TAMPA, Fla. - The GOP will squeeze both Ann Romney and Chris Christie onto its prime-time agenda tonight in a convention already cut short by what some say is the wind and rain-swept wrath of God.
As Hurricane Isaac bears down on New Orleans on the anniversary of Katrina the Republicans are stuffing their key speakers into prime time in case they have to shave a day or two off the latter part of their convention. Remembering President Bush and his lack of response to the Katrina disaster they also fear television images of Republican delegates partying while a disaster named Isaac strikes millions along the Gulf Coast.
Republican spokespeople have said that the party shuffled its calendar because Ann Romney's remarks are critical to her husband's candidacy. They hope her speech will get voters to see her husband as she does.
Considering the huge number of voters who see Romney as an enormously wealthy tax cheat and as an outsourcer of jobs, it would seem Anne Romney has her work cut out for her.
New Jersey Gov. Chris Christie's speech will showcase, presumably, how the GOP ia able to fit under its tent a popular northern governor from a normally liberal and Democratic state.
His task too will be difficult because there are an uncomfortably large number who remember how, on taking office, Christie cut state aid for education by $1.1 billion, slashed property tax relief for senior citizens and shredded government worker pensions. When he originally campaigned for the governorship he had promised, in each of those three cases, to do the opposite.
"Christie's personal and political ideology has cost New Jersey billions of dollars in federal aid for education, transportation and women's health funding," N.J. State Sen. Barbara Buono noted in a Politico interview yesterday.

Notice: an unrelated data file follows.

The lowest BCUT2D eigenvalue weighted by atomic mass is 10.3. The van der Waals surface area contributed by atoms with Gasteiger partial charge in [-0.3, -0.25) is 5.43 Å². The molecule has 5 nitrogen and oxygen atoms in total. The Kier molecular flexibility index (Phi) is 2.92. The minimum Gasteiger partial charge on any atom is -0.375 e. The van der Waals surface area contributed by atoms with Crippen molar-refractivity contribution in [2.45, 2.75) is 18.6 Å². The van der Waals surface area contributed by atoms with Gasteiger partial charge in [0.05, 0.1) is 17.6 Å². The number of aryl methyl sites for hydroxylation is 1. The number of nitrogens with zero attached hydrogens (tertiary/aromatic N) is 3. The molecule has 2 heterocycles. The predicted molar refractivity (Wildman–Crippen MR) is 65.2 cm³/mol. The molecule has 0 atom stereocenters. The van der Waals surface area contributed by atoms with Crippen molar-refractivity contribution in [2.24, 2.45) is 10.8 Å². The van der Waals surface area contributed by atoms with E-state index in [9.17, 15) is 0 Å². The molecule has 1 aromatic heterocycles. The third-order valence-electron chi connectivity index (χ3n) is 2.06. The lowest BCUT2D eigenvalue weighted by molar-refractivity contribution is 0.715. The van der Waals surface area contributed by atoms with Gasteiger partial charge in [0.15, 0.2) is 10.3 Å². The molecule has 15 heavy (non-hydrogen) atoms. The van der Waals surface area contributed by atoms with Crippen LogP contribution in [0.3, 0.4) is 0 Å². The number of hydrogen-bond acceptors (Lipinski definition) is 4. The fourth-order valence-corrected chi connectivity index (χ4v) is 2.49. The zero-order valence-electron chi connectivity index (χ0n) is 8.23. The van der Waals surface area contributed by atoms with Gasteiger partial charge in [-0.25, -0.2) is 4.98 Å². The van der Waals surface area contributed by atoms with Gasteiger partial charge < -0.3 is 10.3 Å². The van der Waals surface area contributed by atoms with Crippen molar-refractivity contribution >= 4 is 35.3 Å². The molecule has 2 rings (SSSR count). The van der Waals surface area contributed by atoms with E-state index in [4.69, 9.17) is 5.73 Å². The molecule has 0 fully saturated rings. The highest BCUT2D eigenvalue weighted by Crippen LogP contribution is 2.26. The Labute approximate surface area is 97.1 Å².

Christie will try to portray tonight that he has put New Jersey on a sound fiscal path - cutting spending, holding the line on property taxes, fighting off tax increases, investing in education and laying the foundation for a so-called "Jersey Comeback."
In reality, New Jersey ranked 47th in economic growth in 2011 and its economy shrank that year by 0.5 percent. There are 175,000 fewer jobs today in New Jersey than there were in December 2007, when the recession began. Las moth New Jersey lost 12,000 additional jobs.
As for property taxes for the average New Jersey family: They were at a 20 percent net increase during Christie's first two years in office, up from $6,244 to $7,519.
One thing for certain is what the big speakers will not discuss tonight - the GOP platform. The new platform just adopted voucherizes both Medicare and Medicaid: "The first step is to move the two programs away from their current unsustainable defined-benefit entitlement model to a fiscally sound defined-contribution model," the platform reads."
"That means that instead of Medicare as we know it, which pays your medical bills, you'd get a lump sum which you can apply to private insurance - they'll yell when we call it a voucher but that is what it is," said economist Paul Krugman yesterday.
Underlining the continued race to the right by the Republican Party, Bloomberg Insider said yesterday: "Today's Republicans would call Ronald Reagan a socialist."
Photo: Stock image of Gov. Christie. Melissa Babin // CC 2.0